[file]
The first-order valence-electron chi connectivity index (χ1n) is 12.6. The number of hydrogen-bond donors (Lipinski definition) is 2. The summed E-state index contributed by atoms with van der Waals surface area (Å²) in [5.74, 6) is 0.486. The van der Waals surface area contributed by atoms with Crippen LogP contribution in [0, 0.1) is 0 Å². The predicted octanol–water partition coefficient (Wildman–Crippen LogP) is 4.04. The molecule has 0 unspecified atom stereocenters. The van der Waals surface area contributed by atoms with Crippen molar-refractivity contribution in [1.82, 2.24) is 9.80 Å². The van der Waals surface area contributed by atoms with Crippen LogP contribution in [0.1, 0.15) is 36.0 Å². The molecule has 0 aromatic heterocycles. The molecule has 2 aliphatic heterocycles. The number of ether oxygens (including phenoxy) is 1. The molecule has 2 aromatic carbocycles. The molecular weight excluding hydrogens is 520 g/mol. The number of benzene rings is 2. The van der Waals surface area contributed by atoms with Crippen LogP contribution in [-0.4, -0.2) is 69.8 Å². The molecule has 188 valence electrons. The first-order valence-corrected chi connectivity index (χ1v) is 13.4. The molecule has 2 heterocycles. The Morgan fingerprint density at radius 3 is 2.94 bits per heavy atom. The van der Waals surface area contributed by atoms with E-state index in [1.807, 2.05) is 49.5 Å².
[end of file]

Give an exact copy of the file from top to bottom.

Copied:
The first-order valence-electron chi connectivity index (χ1n) is 12.6. The number of hydrogen-bond donors (Lipinski definition) is 2. The summed E-state index contributed by atoms with van der Waals surface area (Å²) in [5.74, 6) is 0.486. The van der Waals surface area contributed by atoms with Crippen LogP contribution in [0, 0.1) is 0 Å². The predicted octanol–water partition coefficient (Wildman–Crippen LogP) is 4.04. The molecule has 0 unspecified atom stereocenters. The van der Waals surface area contributed by atoms with Crippen molar-refractivity contribution in [1.82, 2.24) is 9.80 Å². The van der Waals surface area contributed by atoms with Crippen LogP contribution in [0.1, 0.15) is 36.0 Å². The molecule has 0 aromatic heterocycles. The molecule has 2 aliphatic heterocycles. The number of ether oxygens (including phenoxy) is 1. The molecule has 2 aromatic carbocycles. The molecular weight excluding hydrogens is 520 g/mol. The number of benzene rings is 2. The van der Waals surface area contributed by atoms with Crippen LogP contribution in [-0.4, -0.2) is 69.8 Å². The molecule has 188 valence electrons. The first-order valence-corrected chi connectivity index (χ1v) is 13.4. The molecule has 2 heterocycles. The Morgan fingerprint density at radius 3 is 2.94 bits per heavy atom. The van der Waals surface area contributed by atoms with E-state index in [1.807, 2.05) is 49.5 Å².